THE hiring crunch here is easing, although more than a third of employers still struggle to fill jobs, a survey by a global human resources firm has revealed.
ManpowerGroup, which surveyed 624 employers in the first quarter of this year, found 37 per cent facing hiring problems. This is down from the 44 per cent who did so last year, and 53 per cent the year before.
But the 37 per cent figure is still higher than the global average of 34 per cent.
Recruitment firm Adecco also says Singapore's talent shortage has eased slightly, but says it remains a concern.
On the other hand, the Chinese Chamber of Commerce and Industry, which represents about 145 trade associations and 4,000 firms, is surprised that the hiring crunch has eased.
President Teo Siong Seng says pockets of employers are still having trouble finding workers, particularly for manual jobs. He said if the hiring crunch has eased, it could be because some firms have slowed down their hiring, or are outsourcing jobs.
Singapore National Employers Federation executive director Koh Juan Kiat agreed that slower jobs growth might explain the apparent easing of the hiring crunch. In the first three months of this year, 27,400 new jobs were created, down from the 37,600 created in the last quarter of last year.
For the first time, production operators topped the list of jobs which are hardest to fill. This is so because such jobs involve shift work and the factories tend to be in far-flung places, said Mr Teo.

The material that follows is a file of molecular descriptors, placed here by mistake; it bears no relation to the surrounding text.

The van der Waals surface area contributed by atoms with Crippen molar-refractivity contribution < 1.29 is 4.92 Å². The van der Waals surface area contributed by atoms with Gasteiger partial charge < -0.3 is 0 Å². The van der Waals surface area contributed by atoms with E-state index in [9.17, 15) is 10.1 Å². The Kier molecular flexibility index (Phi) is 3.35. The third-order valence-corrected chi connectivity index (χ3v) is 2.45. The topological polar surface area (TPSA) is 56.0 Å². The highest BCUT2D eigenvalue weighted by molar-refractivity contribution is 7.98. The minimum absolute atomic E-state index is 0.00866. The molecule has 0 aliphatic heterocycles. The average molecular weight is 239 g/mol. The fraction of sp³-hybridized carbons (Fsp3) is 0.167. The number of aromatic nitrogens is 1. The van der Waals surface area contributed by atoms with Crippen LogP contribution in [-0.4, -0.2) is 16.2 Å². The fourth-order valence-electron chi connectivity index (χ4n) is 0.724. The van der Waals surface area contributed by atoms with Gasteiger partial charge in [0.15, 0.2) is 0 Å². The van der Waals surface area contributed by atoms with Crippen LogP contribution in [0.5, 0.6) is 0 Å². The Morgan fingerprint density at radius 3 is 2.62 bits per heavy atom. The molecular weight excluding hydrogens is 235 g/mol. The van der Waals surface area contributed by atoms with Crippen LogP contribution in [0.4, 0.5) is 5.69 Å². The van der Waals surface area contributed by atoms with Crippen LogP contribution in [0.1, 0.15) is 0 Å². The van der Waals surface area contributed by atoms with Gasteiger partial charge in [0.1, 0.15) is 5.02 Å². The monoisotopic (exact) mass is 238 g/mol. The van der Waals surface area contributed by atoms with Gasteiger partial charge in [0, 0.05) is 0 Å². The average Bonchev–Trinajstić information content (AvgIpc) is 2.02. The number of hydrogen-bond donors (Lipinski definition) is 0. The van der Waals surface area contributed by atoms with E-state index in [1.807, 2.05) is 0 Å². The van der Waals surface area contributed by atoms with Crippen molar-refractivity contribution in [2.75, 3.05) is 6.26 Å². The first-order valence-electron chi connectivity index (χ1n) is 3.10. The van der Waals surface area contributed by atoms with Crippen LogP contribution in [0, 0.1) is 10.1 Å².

Even printing firm Winson Press, located relatively centrally in Kallang, has problems filling its vacancies.
Chief executive Tan Jit Khoon has had to turn to foreign workers instead; most of his 50-odd production operators are non-Singaporean.
Engineers and sales representatives - ranked the two toughest positions to fill in previous years - now rank third and fifth respectively.
Of the top 10 jobs which are hardest to fill, only one is new to the list - insurance employees such as qualified brokers and clerks.
In terms of jobs in general, nearly four in 10 employers said they are not getting enough applicants.
Some job seekers have unrealistic expectations; others prefer to wait for that perfect job to come along, said Singapore Human Resources Institute executive director David Ang.
Job image is also an issue, said Mr Tan, in reference to the impression that factories are 'hot and dirty' places. Many do not realise that this is no longer the case, he said.
Another factor behind the hiring crunch is that applicants lack the technical skills for the job at hand, said 14 per cent of the employers surveyed.
But ManpowerGroup's Singapore manager Linda Teo, warning against employers' simply accepting the situation, said: 'Employers may not think leaving important positions unfilled is a problem now, but they will in years to come, when it will be too late.'
A fifth of employers are tackling the problem by partnering with educational institutions to get talent.
Adecco South-east Asia regional director Lynne Ng has another strategy for full-time posts: outsource the job or make it a contract position.
Hardest posts to fill
1. Production operators
2. Accounting and finance staff
4. Secretaries, personal assistants, administrative assistants and office support staff
5. Sales representatives
7. Skilled trades workers
9. Insurance staff